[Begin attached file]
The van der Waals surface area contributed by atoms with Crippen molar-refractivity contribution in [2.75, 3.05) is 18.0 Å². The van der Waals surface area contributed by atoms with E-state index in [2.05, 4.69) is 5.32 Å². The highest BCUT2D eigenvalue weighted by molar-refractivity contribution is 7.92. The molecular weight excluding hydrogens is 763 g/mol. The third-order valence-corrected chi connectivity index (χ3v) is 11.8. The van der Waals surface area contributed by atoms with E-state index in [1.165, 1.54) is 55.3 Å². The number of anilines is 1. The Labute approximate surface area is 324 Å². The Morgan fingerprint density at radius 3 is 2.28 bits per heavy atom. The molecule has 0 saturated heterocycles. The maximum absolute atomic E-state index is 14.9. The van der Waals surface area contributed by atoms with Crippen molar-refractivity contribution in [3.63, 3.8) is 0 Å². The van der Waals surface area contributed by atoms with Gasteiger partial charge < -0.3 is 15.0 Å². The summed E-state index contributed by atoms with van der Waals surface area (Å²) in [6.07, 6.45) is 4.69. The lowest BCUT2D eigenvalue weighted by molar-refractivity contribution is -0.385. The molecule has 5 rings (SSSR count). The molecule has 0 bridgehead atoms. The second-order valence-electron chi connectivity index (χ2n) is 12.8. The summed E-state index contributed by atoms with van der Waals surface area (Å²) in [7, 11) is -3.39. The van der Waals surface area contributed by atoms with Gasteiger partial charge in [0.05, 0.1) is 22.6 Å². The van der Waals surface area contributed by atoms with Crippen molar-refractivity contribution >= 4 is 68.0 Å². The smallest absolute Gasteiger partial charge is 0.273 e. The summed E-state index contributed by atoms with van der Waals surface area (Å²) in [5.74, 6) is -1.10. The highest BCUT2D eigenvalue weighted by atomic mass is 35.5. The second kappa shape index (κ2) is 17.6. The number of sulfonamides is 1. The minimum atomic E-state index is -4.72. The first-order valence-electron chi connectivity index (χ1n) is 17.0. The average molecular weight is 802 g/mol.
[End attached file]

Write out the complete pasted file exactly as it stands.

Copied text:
The van der Waals surface area contributed by atoms with Crippen molar-refractivity contribution in [2.75, 3.05) is 18.0 Å². The van der Waals surface area contributed by atoms with E-state index in [2.05, 4.69) is 5.32 Å². The highest BCUT2D eigenvalue weighted by molar-refractivity contribution is 7.92. The molecular weight excluding hydrogens is 763 g/mol. The third-order valence-corrected chi connectivity index (χ3v) is 11.8. The van der Waals surface area contributed by atoms with E-state index in [1.165, 1.54) is 55.3 Å². The number of anilines is 1. The Labute approximate surface area is 324 Å². The Morgan fingerprint density at radius 3 is 2.28 bits per heavy atom. The molecule has 0 saturated heterocycles. The maximum absolute atomic E-state index is 14.9. The van der Waals surface area contributed by atoms with Crippen molar-refractivity contribution in [3.63, 3.8) is 0 Å². The van der Waals surface area contributed by atoms with Gasteiger partial charge < -0.3 is 15.0 Å². The summed E-state index contributed by atoms with van der Waals surface area (Å²) in [6.07, 6.45) is 4.69. The lowest BCUT2D eigenvalue weighted by molar-refractivity contribution is -0.385. The molecule has 5 rings (SSSR count). The molecule has 0 bridgehead atoms. The second-order valence-electron chi connectivity index (χ2n) is 12.8. The summed E-state index contributed by atoms with van der Waals surface area (Å²) in [7, 11) is -3.39. The van der Waals surface area contributed by atoms with Gasteiger partial charge in [0.05, 0.1) is 22.6 Å². The van der Waals surface area contributed by atoms with Crippen molar-refractivity contribution >= 4 is 68.0 Å². The smallest absolute Gasteiger partial charge is 0.273 e. The summed E-state index contributed by atoms with van der Waals surface area (Å²) in [5.74, 6) is -1.10. The highest BCUT2D eigenvalue weighted by atomic mass is 35.5. The second kappa shape index (κ2) is 17.6. The number of sulfonamides is 1. The minimum atomic E-state index is -4.72. The first-order valence-electron chi connectivity index (χ1n) is 17.0. The average molecular weight is 802 g/mol.